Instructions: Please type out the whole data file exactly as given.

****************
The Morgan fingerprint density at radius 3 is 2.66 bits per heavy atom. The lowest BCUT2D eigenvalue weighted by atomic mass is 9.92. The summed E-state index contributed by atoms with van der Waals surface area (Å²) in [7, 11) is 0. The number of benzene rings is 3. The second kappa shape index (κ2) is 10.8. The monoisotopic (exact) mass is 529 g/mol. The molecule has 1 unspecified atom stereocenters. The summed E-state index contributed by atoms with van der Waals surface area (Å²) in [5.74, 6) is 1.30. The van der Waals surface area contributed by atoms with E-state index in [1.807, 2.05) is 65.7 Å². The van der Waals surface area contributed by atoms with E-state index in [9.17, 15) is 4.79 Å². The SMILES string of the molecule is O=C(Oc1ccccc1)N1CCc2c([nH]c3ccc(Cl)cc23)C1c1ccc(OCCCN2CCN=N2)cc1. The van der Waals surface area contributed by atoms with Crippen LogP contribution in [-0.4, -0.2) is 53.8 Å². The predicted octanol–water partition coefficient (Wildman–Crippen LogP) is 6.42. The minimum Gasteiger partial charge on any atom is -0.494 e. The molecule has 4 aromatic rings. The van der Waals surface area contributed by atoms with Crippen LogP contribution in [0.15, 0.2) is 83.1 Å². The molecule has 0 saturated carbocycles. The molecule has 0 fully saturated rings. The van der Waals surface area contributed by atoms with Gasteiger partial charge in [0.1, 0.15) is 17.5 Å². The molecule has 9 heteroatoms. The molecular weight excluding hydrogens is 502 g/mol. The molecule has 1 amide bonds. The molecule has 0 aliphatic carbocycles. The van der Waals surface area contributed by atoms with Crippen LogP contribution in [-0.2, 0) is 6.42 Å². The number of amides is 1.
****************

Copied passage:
The Morgan fingerprint density at radius 3 is 2.66 bits per heavy atom. The lowest BCUT2D eigenvalue weighted by atomic mass is 9.92. The summed E-state index contributed by atoms with van der Waals surface area (Å²) in [7, 11) is 0. The number of benzene rings is 3. The second kappa shape index (κ2) is 10.8. The monoisotopic (exact) mass is 529 g/mol. The molecule has 1 unspecified atom stereocenters. The summed E-state index contributed by atoms with van der Waals surface area (Å²) in [5.74, 6) is 1.30. The van der Waals surface area contributed by atoms with E-state index in [1.807, 2.05) is 65.7 Å². The van der Waals surface area contributed by atoms with E-state index in [9.17, 15) is 4.79 Å². The SMILES string of the molecule is O=C(Oc1ccccc1)N1CCc2c([nH]c3ccc(Cl)cc23)C1c1ccc(OCCCN2CCN=N2)cc1. The van der Waals surface area contributed by atoms with Crippen LogP contribution in [-0.4, -0.2) is 53.8 Å². The predicted octanol–water partition coefficient (Wildman–Crippen LogP) is 6.42. The minimum Gasteiger partial charge on any atom is -0.494 e. The molecule has 4 aromatic rings. The van der Waals surface area contributed by atoms with Crippen LogP contribution in [0.15, 0.2) is 83.1 Å². The molecule has 0 saturated carbocycles. The molecule has 0 fully saturated rings. The van der Waals surface area contributed by atoms with Gasteiger partial charge in [0.1, 0.15) is 17.5 Å². The molecule has 9 heteroatoms. The molecular weight excluding hydrogens is 502 g/mol. The molecule has 1 amide bonds. The molecule has 0 aliphatic carbocycles. The van der Waals surface area contributed by atoms with Crippen LogP contribution in [-0.2, 0) is 6.42 Å². The number of amides is 1.